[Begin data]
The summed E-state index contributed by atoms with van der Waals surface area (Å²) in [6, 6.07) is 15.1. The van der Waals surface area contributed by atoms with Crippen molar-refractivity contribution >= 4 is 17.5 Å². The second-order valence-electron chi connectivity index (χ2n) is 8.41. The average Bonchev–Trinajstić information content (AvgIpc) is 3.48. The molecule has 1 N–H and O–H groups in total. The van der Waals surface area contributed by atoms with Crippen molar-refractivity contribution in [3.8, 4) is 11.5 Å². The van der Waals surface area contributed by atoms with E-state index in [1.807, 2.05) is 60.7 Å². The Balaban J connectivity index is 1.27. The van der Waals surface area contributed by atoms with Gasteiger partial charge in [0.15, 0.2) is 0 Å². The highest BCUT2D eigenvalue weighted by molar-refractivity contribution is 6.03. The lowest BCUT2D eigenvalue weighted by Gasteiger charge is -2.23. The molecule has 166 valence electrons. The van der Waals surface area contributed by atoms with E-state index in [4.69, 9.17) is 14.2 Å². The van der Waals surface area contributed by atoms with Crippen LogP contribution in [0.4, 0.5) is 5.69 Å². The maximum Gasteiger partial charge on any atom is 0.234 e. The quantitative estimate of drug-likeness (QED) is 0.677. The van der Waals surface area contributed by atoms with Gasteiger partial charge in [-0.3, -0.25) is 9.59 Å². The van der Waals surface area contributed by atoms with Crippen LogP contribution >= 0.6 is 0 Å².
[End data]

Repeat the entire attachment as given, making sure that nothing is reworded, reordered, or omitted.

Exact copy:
The summed E-state index contributed by atoms with van der Waals surface area (Å²) in [6, 6.07) is 15.1. The van der Waals surface area contributed by atoms with Crippen molar-refractivity contribution >= 4 is 17.5 Å². The second-order valence-electron chi connectivity index (χ2n) is 8.41. The average Bonchev–Trinajstić information content (AvgIpc) is 3.48. The molecule has 1 N–H and O–H groups in total. The van der Waals surface area contributed by atoms with Crippen molar-refractivity contribution in [3.8, 4) is 11.5 Å². The van der Waals surface area contributed by atoms with E-state index in [1.807, 2.05) is 60.7 Å². The Balaban J connectivity index is 1.27. The van der Waals surface area contributed by atoms with Gasteiger partial charge in [0.15, 0.2) is 0 Å². The highest BCUT2D eigenvalue weighted by molar-refractivity contribution is 6.03. The lowest BCUT2D eigenvalue weighted by Gasteiger charge is -2.23. The molecule has 166 valence electrons. The van der Waals surface area contributed by atoms with E-state index in [4.69, 9.17) is 14.2 Å². The van der Waals surface area contributed by atoms with Crippen LogP contribution in [0.4, 0.5) is 5.69 Å². The maximum Gasteiger partial charge on any atom is 0.234 e. The quantitative estimate of drug-likeness (QED) is 0.677. The van der Waals surface area contributed by atoms with Gasteiger partial charge in [-0.3, -0.25) is 9.59 Å². The van der Waals surface area contributed by atoms with Crippen LogP contribution >= 0.6 is 0 Å².